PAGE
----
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The Paper Boat

Tim in the Paper BoatIn 2003 Perrier Best Newcomer Nominee Tim FitzHigham decided to attempt to raise some money for Comic Relief...

His plan: to take a paper boat as far as possible down the River Thames and attempt to break a world maritime record that had stood unbroken for 383 years.

"inspired lunacy...superb"

The List

On March 12th 2003 at precisely 1pm Tim FitzHigham glided under Tower Bridge to become the first man in history to take a paper boat 160 miles down the Thames - breaking the record set by the eccentric Jacobian poet and Queens Waterman John Taylor in 1619. By the last day the Royal Navy, RNLI, London Ports Authority, BBC, London Fire Service and the Harbourmaster had all joined in; the Thames was closed to all other shipping for the event and as he went under the famous bridge the Thames Fire Ships (used at Churchill's Funeral) sent triumphant fountains of water up into the air as he glided into land at the safety of HMS President.

Tim attracts some passing olympian interest
Tim attracts some passing olympian interest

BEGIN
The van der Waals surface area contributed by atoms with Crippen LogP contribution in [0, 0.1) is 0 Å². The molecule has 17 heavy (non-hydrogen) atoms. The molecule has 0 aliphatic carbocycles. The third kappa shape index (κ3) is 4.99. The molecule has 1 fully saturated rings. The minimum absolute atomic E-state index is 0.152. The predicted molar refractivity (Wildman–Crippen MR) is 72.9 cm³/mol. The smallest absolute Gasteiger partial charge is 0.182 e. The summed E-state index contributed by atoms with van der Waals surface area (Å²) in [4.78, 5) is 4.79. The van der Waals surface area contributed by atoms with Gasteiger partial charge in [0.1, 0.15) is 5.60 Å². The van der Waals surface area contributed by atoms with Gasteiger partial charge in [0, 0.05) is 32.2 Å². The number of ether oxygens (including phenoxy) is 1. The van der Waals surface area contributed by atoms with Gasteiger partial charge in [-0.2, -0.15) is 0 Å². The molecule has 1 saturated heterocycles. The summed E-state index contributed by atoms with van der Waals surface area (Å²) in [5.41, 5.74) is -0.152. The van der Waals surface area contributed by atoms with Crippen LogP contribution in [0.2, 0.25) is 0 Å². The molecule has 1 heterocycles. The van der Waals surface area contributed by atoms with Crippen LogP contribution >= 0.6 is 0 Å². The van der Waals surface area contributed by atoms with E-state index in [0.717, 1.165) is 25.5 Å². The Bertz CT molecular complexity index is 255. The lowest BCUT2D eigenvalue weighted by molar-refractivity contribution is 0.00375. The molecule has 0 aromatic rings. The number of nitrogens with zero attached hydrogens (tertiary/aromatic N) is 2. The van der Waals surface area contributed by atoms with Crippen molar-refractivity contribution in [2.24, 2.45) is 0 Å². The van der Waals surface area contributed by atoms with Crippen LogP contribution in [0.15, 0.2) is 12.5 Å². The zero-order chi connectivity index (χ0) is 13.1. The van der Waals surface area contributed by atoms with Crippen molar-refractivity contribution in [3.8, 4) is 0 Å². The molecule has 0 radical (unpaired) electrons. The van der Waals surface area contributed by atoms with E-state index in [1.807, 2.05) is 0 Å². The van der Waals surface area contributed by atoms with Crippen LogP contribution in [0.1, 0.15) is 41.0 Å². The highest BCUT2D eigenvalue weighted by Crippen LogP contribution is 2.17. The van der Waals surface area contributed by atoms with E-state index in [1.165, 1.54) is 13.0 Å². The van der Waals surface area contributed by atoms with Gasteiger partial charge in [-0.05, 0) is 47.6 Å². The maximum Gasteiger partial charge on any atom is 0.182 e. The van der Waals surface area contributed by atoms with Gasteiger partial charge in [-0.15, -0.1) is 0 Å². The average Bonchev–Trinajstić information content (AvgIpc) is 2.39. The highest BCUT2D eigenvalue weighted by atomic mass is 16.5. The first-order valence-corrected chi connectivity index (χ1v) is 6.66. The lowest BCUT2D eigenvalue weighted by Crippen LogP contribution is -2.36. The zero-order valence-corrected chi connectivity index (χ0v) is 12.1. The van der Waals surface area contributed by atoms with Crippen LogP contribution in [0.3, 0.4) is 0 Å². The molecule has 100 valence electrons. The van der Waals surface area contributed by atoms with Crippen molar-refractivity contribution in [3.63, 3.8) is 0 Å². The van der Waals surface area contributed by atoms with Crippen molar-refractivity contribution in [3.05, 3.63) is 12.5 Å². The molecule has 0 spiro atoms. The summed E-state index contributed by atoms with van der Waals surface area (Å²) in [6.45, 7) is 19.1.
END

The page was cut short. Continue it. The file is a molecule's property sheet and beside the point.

The Paper Boat has already raised £1000s for Comic Relief (the money is still coming in), created an incredible story of eight days on the river and gained a following all over the world with countries as far away as New Zealand and America supporting the paper boat (the finish was globally televised). Tim has received letters of support from such diverse people as a postman, a primary school class and H.M. Queen Elizabeth II. In December 2003 Tim was offered Honorary Freedom of the Company of Watermen and Lightermen of the River Thames which necessitates him also being granted the Freedom of the City of London by redemption. The Paper boat will be on display at the National Maritime Museum from January 2005.

Tim clings with relief to the comparatively warm and dry HMS President
Tim clings with relief to the comparatively warm and dry HMS President